Coffee roasts can vary greatly in flavor and aroma, and are often named and categorized based on their color and characteristics. There are four main categories of coffee roasts:
Light roasts: These roasts are light brown in color and have a milder flavor. They are often preferred for milder coffee varieties, and do not have any oil on their surface because they are not roasted for long enough for the oils to break through. Examples of light roasts include Light City, Half City, and Cinnamon.
Medium roasts: Medium roasts are medium brown in color and have a stronger flavor than light roasts. They also have a non-oily surface, and are sometimes referred to as American roasts because they are popular in the United States. Examples of medium roasts include City, American, and Breakfast.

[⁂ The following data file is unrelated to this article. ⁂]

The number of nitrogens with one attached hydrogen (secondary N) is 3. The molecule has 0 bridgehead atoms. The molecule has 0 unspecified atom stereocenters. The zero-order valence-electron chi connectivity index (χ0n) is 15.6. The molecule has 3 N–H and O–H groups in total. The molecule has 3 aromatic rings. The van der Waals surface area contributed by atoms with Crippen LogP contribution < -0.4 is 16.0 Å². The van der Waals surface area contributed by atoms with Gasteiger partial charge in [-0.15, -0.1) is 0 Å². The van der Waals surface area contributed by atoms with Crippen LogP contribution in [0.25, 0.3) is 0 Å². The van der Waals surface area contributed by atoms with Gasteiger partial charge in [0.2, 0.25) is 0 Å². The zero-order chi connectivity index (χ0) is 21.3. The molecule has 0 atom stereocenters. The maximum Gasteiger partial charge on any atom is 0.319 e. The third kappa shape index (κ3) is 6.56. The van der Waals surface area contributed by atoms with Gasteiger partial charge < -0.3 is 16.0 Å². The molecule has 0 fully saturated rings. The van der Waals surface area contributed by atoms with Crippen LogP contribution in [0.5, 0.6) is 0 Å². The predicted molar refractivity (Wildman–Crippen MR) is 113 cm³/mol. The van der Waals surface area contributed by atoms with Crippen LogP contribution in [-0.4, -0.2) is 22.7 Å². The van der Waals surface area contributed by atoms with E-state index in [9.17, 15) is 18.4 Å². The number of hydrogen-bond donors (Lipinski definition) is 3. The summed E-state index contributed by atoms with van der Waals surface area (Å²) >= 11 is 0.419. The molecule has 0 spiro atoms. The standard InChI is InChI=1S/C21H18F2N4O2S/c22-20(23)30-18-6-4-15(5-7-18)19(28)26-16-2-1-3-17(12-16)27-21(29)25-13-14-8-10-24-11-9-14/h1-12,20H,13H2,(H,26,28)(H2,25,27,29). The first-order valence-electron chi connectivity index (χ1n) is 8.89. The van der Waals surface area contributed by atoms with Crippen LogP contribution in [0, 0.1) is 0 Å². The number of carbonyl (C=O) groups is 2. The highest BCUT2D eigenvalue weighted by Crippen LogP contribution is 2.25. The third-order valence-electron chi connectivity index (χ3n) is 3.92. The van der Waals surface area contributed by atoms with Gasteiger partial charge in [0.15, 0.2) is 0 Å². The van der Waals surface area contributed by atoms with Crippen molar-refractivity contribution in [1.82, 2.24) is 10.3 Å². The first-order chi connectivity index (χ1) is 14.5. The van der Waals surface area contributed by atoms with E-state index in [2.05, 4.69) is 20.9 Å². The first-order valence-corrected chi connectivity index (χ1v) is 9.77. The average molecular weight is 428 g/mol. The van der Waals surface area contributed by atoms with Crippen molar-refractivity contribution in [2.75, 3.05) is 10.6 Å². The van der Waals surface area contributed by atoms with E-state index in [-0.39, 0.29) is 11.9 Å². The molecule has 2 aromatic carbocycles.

Medium-dark roasts: These roasts are rich and dark in color, with some oil on their surface and a slight bittersweet aftertaste. Examples of medium-dark roasts include Full City.
Dark roasts: Dark roasts are shiny and black, with an oily surface and a pronounced bitterness. They have less acidity than lighter roasts, and can range from slightly dark to charred in color. Examples of dark roasts include High, Continental, New Orleans, European, Espresso, Viennese, Italian, and French.
It's important to ask about the specifics of a roast before purchasing coffee beans, as the differences between them can be significant. Understanding the various roasts and their characteristics can help you make an informed decision and find the perfect coffee for your preferences.